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APEC needs to find new engines of growth

SINGAPORE, Feb 27 (Bernama) -- The Asia-Pacific region continues to face an uncertain economic environment with major economies undertaking stimulus measures to bolster growth.

This environment points to an urgent need for the region to find new engines of growth and these should ensure that people benefit from the integration process.

Jusuf Wanandi, Co-chair of the Pacific Economic Cooperation Council (PECC) said, "The region has benefited from the integration process but we need to move beyond this to ensure sustainable and inclusive growth, as we transition into the next phase of the region's development."

In his keynote speech at the recent PECC conference , Hatta Rajasa, the Coordinating Minister for Economic Affairs of Indonesia said the economic crisis was not yet over.

"There is much that needs to be done to put the global economy on a sustainable growth path and create opportunities for the persistent high level of unemployment in several advanced economies," he added.

Professor Zhang Yunling, Director of International Studies at the Chinese Academy of Social Sciences, meanwhile, said there is a need to renew focus on the importance of capacity building, not as a second thought but as an integral component of all initiatives to ensure that economic growth is more equitable and inclusive.

"Capacity building should be looked at not just in terms of providing technology transfer from the more advanced to the less developed, but also in terms of fostering a sense of shared future and strengthening cooperation in various areas," he added.

Singapore Minister for Trade and Industry, Lim Hng Kiang emphasised that improvements in cross-border flow of capital, goods, and people will make it easier for economies to adapt to changing patterns of comparative advantage, and allow for technology transfers across borders.

He said economies will therefore be able to compete globally, with their companies adapting and moving up production value chains more quickly.

While Asia-Pacific cooperation processes have focused on trade integration, there is an urgent need to strengthen the financial cooperation pillar.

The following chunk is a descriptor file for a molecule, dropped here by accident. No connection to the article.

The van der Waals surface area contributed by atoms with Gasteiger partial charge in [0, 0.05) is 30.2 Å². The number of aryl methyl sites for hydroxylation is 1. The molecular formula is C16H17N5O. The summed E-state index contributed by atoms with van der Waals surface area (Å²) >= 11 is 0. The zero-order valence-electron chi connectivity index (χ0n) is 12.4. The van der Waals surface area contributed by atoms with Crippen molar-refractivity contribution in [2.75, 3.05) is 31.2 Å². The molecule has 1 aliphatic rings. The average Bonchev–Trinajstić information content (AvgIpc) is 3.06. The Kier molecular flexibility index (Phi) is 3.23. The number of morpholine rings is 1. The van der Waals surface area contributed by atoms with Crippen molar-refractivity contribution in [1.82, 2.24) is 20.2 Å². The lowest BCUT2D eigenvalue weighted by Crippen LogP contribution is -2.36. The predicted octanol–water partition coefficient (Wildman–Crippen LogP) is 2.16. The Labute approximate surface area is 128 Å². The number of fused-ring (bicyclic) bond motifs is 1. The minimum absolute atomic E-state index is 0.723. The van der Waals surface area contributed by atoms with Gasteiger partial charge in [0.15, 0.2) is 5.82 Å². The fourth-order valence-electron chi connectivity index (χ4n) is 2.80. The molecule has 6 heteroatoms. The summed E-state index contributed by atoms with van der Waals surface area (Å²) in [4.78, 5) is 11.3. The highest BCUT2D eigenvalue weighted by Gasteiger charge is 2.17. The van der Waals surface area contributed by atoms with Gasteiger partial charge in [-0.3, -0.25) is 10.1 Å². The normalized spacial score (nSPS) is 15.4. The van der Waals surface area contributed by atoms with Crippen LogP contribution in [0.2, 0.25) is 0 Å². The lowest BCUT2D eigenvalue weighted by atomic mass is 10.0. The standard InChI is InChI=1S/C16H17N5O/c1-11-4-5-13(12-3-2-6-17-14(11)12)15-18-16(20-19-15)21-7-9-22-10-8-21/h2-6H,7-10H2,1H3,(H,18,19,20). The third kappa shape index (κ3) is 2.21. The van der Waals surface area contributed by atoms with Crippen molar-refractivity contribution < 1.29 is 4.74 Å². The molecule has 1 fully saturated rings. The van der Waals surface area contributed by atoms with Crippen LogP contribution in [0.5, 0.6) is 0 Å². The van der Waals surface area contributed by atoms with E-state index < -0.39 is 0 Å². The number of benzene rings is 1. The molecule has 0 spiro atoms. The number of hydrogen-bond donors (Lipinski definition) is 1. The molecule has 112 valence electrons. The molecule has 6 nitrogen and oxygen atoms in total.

With Asian economies have been left relatively unscathed from the effects of banking crises in Europe and the United States, there are short and long term challenges.

The first is that the deleveraging process in the banking sector in Europe means that there is a risk that bank lending could be curtailed, especially in developing Asia.

Over the longer term, the regional financial system is in urgent need of upgrading to ensure the savings of the region are used for more productive processes.

The development of the financial sector is critical to ensuring that future growth is more sustainable and equitable. One example of this is that the region needs to invest over US$750 billion a year in infrastructure to bring the benefits of integration to more people.

Given limited government budgets, private sector funding needs to be leveraged.

To do so requires substantial cooperation among various stakeholders in the project, including local governments, consumers, service providers as well as multilateral institutions.

"While times are difficult, we must not lose sight of the opportunity to improve domestic and cross-border connectivity," said Dr Masahiro Kawai, President of the Asian Development Bank Institute (ADBI).

He said public-private sector partnership is the way to go.

Co-Chair of PECC, Ambassador Don Campbell said export-oriented trade liberalisation is not an end in itself but a means and process.

"We recognise that there are many ways in which governments can make a difference to ultimately enhancing the quality of living and equitably distributing the benefits among the people and economies.

"APEC can facilitate this aim and provide a fresh impetus by going beyond the Bogor goals which were set back in 1994 when circumstances were very different," he added.

About 250 regional thought-leaders from the government, research and business sectors gathered in Singapore from Feb 22-23 for the PECC conference themed,"Asia-Pacific Economic Integration and Connectivity: Pathways for Resilient and Inclusive Growth."

The event was co-organised by SINCPEC (Singapore Committee for PECC) and INCPEC (Indonesian Committee for PECC).

"The purpose of the event is to provide a unique opportunity to hear policy recommendations from regional opinion-leaders on what it can do to improve resilience, and be an engine for growth, as Indonesia hosts APEC 2013 culminating in the Leaders' Meeting in Bali in November," said Associate Professor Tan Khee Giap, Chair of SINCPEC.

 

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